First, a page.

In Baumann v. Chase Investment Services Corp., ___ F.3d ___ (9th Cir. March 13, 2014), the Ninth Circuit Court of Appeals reversed the order of the U.S. District Court for the Central District of California (Judge King) denying plaintiff’s motion to remand and action that had been removed from state court under the Class Action Fairness Act (“CAFA”).
Plaintiff sued defendant employer in California superior court under the state Private Attorney General Act (“PAGA”), alleging that defendant had failed to pay him and other financial advisors for overtime, meal and rest period premiums and expenses. The complaint explicitly stated that plaintiff’s potential share of any penalties recovered and attorneys’ fees would be less than $75,000.
Defendant removed the action to federal court on diversity jurisdiction grounds, alleging that the amount in controversy exceeded $75,000 if all potential statutory penalties and attorneys fee awards were aggregated. The notice of removal also invoked CAFA jurisdiction, alleging minimal diversity, a class of more than 100 members, and an amount in controversy exceeding $5,000,000. The district court denied plaintiff’s motion to remand and plaintiff appealed.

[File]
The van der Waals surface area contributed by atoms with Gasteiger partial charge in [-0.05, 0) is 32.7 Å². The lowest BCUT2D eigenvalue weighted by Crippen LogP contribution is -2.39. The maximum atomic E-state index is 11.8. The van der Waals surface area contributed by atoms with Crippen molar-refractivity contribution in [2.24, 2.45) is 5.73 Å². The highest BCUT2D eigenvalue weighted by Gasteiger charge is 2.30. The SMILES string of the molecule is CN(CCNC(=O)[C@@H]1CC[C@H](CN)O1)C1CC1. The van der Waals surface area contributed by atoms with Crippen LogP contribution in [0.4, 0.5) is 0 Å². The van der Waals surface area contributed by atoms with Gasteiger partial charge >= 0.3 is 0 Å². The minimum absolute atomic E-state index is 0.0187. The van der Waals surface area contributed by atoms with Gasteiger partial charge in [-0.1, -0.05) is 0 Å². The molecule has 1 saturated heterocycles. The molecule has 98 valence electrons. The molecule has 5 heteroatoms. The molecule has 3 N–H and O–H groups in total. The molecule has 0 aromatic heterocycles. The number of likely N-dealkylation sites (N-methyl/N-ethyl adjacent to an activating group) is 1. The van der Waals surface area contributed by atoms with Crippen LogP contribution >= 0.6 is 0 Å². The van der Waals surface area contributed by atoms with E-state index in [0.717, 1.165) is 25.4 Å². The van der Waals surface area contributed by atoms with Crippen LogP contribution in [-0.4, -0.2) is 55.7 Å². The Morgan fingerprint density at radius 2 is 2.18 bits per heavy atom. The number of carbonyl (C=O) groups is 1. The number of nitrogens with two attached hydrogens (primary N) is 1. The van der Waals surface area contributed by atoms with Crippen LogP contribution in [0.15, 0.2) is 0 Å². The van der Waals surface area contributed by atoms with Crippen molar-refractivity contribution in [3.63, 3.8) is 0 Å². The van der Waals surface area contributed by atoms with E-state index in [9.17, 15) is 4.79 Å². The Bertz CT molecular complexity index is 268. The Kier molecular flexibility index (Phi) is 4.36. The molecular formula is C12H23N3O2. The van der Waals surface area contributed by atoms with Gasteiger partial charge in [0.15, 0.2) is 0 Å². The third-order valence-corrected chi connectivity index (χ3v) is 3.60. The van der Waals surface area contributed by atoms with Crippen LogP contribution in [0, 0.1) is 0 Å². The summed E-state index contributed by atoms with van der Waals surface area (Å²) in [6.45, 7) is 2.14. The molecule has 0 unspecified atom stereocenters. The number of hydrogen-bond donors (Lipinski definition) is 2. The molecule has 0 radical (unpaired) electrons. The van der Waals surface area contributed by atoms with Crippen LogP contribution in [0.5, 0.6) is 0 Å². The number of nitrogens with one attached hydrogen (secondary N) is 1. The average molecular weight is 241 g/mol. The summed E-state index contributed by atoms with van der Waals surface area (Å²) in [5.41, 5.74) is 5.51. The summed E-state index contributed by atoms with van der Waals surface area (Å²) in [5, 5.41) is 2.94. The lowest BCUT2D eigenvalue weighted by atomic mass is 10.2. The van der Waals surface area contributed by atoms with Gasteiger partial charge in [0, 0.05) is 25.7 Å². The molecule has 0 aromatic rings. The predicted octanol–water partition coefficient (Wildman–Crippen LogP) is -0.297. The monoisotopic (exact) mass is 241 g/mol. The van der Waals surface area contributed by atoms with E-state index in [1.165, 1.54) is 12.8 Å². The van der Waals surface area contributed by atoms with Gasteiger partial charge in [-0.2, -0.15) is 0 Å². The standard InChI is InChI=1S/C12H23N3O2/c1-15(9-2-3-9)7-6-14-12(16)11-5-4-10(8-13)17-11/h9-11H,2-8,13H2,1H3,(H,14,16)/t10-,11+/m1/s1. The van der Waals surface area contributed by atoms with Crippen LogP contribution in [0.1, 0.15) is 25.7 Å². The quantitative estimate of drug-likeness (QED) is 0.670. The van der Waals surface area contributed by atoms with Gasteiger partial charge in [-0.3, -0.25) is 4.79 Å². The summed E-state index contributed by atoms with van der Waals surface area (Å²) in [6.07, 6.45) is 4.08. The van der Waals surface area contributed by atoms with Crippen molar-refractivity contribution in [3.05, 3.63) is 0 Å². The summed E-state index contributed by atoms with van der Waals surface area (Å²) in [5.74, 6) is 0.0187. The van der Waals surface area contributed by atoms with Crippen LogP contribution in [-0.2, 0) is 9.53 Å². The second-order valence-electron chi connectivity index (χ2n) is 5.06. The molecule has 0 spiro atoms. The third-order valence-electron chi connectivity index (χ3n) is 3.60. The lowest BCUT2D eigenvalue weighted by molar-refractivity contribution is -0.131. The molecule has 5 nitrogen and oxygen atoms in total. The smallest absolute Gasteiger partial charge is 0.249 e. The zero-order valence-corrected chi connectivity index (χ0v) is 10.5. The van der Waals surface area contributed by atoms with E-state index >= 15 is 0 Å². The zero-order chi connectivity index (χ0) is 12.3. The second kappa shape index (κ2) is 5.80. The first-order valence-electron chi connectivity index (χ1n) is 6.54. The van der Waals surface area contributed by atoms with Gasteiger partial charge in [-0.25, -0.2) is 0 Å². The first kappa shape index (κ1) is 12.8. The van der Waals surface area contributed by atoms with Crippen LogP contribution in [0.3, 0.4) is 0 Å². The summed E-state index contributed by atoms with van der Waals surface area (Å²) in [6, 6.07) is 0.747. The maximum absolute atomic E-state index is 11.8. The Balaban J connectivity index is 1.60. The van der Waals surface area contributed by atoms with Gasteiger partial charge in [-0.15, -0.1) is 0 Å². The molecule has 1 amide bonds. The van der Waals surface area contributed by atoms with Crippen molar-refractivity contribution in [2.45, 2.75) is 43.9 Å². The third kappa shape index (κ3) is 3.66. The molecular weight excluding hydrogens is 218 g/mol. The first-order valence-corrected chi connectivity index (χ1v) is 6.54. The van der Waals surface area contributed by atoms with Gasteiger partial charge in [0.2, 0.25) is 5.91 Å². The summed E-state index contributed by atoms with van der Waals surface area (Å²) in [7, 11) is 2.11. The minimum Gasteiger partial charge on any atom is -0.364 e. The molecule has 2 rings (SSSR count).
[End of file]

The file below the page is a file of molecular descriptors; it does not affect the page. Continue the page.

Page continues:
The sole question presented on appeal was whether the district court had subject matter jurisdiction over the action. The appellate court concluded that it did not. First, the court noted that potential PAGA penalties from unpaid overtime and other wage and hour violations may not be aggregated to meet the minimum amount in controversy requirement for diversity jurisdiction. Second, the court ruled that a district court may not exercise original jurisdiction over a PAGA action under CAFA (over which federal courts do have original jurisdiction), finding that PAGA actions are not sufficiently similar to Rule 23 class actions.
Although, the court noted, all of the requirements for original jurisdiction were met, PAGA actions are “fundamentally different” from class actions. First, unlike class actions, “PAGA has no notice requirements for unnamed aggrieved employees, nor may such employees opt out of a PAGA action. In a PAGA action, the court does not inquire into the named plaintiff’s and class counsel’s ability to fairly and adequately represent unnamed employees—critical requirements in federal class actions . . . .” Also, PAGA contains no requirements of numerosity, commonality, or typicality, as do class actions. “In addition, the finality of PAGA judgments differs distinctly from that of class action judgments in that class members who decline to opt out of a judgment are bound by it whereas under PAGA, “employees retain all rights ‘to pursue or recover other remedies available under state or federal law . . . .’” Finally, the nature of PAGA penalties is “markedly different than damages sought in Rule 23 class actions” because PAGA actions “primarily seek to vindicate the public interest in enforcement of California’s labor law,” as opposed to providing restitution.